Dennis did make it to the South Pole!

Dennis reviews his Incredible 520 mile Journey

I know that many of you will have learned that I am now back home following my trip of a life time across Antarctica from the Coast to the South Pole through 750 miles of frozen wastes.
It was an exhilarating, exciting, exhausting and ultimately over whelming challenge that was nevertheless one of the most enjoyable and physically satisfying yet draining experiences I can ever have imagined. I would like to thank all of you who followed my expedition blog. I cannot tell you how much help your messages and support have been over the last 3 months. It was a major incentive knowing so many of you were following my blogs and keeping in touch with Sue. Messages were passed to me in Antarctica from our base camp and were often received at times when I needed a boost to help me on my way.

I thought you might like an account of my journey which I have put together here from my detailed diary notes. Now I am home I will be putting together a complete account ready for various groups, scouts schools and Fuellers, who have kindly shown an interest in a presentation.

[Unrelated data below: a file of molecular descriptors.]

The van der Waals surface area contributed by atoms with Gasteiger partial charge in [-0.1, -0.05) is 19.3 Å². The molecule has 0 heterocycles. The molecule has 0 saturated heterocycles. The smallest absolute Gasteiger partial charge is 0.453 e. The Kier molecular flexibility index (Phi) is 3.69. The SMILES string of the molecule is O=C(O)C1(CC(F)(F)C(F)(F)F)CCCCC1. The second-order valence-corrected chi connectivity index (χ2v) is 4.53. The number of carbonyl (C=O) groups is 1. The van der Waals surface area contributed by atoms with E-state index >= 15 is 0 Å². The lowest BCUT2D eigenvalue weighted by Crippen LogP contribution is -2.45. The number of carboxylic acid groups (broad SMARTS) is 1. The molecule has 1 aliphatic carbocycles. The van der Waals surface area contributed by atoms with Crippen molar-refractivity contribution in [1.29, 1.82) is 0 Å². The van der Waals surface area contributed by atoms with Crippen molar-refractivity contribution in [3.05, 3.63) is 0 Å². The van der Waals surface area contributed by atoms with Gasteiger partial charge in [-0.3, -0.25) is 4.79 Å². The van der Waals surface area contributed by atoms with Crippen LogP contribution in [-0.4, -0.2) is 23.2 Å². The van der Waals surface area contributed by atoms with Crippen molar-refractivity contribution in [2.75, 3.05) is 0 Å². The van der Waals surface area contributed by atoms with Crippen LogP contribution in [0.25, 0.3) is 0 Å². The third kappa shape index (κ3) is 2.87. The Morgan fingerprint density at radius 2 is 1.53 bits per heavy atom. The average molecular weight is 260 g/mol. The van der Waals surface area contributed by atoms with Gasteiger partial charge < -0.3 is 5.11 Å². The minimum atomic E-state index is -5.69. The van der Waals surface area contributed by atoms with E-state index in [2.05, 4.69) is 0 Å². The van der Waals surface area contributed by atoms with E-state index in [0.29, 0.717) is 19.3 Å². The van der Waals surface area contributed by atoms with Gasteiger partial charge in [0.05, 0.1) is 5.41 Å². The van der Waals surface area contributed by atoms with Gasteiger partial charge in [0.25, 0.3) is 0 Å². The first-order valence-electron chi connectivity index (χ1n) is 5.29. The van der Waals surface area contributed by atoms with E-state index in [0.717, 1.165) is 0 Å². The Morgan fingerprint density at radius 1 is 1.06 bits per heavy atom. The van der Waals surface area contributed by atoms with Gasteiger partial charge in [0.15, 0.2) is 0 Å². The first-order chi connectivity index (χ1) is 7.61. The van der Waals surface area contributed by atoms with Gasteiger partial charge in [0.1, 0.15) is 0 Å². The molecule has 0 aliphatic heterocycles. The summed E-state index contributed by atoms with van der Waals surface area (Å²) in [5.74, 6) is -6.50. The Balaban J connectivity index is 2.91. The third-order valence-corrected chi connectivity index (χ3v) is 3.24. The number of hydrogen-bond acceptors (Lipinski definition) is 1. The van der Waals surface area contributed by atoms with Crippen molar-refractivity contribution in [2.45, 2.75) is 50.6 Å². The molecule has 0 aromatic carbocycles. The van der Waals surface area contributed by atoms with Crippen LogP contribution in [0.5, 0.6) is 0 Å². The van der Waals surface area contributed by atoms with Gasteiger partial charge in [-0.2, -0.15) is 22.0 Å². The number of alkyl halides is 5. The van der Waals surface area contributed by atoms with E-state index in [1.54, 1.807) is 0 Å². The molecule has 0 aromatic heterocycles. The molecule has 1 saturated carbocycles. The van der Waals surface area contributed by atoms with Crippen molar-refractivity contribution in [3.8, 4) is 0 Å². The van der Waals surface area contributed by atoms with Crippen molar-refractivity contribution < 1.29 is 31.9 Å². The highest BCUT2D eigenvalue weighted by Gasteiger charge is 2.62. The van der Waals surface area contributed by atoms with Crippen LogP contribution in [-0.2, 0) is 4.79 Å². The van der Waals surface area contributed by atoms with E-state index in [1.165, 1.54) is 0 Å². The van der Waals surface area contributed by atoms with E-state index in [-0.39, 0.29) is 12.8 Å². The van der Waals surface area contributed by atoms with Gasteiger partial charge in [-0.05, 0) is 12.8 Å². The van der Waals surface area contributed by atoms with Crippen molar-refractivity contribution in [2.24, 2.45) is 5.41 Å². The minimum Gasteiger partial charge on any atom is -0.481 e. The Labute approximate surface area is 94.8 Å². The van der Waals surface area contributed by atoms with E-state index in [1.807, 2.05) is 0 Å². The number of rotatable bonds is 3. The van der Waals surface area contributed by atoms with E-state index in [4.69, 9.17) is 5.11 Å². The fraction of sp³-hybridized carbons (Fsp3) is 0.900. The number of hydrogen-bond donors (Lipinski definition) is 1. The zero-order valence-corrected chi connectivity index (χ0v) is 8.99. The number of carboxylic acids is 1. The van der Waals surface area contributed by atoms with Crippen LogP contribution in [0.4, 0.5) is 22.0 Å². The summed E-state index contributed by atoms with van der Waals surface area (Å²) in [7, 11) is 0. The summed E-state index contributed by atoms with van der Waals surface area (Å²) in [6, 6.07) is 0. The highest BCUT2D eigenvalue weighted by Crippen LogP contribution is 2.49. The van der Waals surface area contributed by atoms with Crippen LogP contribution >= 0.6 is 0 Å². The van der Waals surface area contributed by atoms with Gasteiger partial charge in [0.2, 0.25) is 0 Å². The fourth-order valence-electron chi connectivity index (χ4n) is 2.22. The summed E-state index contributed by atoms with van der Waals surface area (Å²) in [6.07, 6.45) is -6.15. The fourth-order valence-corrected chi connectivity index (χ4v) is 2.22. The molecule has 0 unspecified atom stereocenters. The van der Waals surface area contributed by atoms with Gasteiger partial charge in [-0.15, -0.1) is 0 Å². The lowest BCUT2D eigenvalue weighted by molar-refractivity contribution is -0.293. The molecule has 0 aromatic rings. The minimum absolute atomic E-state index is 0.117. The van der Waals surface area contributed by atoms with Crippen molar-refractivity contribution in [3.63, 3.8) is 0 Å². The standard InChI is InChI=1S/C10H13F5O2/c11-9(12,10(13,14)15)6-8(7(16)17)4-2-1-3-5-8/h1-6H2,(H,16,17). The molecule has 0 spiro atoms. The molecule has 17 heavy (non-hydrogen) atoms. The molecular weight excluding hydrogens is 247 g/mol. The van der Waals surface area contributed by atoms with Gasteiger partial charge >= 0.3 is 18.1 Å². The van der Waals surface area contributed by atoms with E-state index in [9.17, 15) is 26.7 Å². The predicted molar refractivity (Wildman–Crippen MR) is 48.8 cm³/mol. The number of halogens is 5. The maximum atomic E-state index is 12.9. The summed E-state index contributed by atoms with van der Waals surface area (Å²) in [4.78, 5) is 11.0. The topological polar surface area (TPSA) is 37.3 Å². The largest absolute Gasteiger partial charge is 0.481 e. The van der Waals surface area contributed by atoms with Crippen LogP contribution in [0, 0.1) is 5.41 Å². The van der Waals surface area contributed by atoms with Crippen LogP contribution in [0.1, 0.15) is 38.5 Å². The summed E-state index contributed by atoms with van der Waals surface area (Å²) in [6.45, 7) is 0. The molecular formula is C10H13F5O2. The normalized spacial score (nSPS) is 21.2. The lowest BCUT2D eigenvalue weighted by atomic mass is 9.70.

The expedition started on schedule with our six member team flying from Punta Arenas to Union Glacier on the coast of Antarctica on November 22nd 2011 .

On Nov. 25th we were flown on to Hercules Inlet to start our 750 mile trek.

The first week went the way we were planning. By day 7 we were covering 19 kilometres per day and were planning to increase this to 22 km and on up to 25 km by the following week. Unfortunately Bob went down with a very bad cold which made it hard for him to walk and breathe properly. Ronny suffered severe leg cramps on day 8 and in the end requested a medical evacuation on day 9 (Dec 3rd 2011)

We pressed on now reduced to 5 team members. Bob was sleeping in a tent on his own which became known in the team as the isolation tent. As Bob became fitter and stronger then Bryony (BB) went down with the same bug and we switched her to the isolation tent. Despite this the team increased our daily distances to between 23 & 25 km per day.

By now we were 14 days into our trip and I had taken over some of the navigating duties on certain days to give Lisa and Oscar, our sister and brother team guides, a break. I found this duty fascinatating and enjoyable.

On day 17 (11 Dec 2011) we reached our first resupply cache which had been dropped off by a Twin Otter plane some days before. It was still possible to see the tracks of the aircrafts skis in the snow, the first sign of any other life since Ronny was flown out.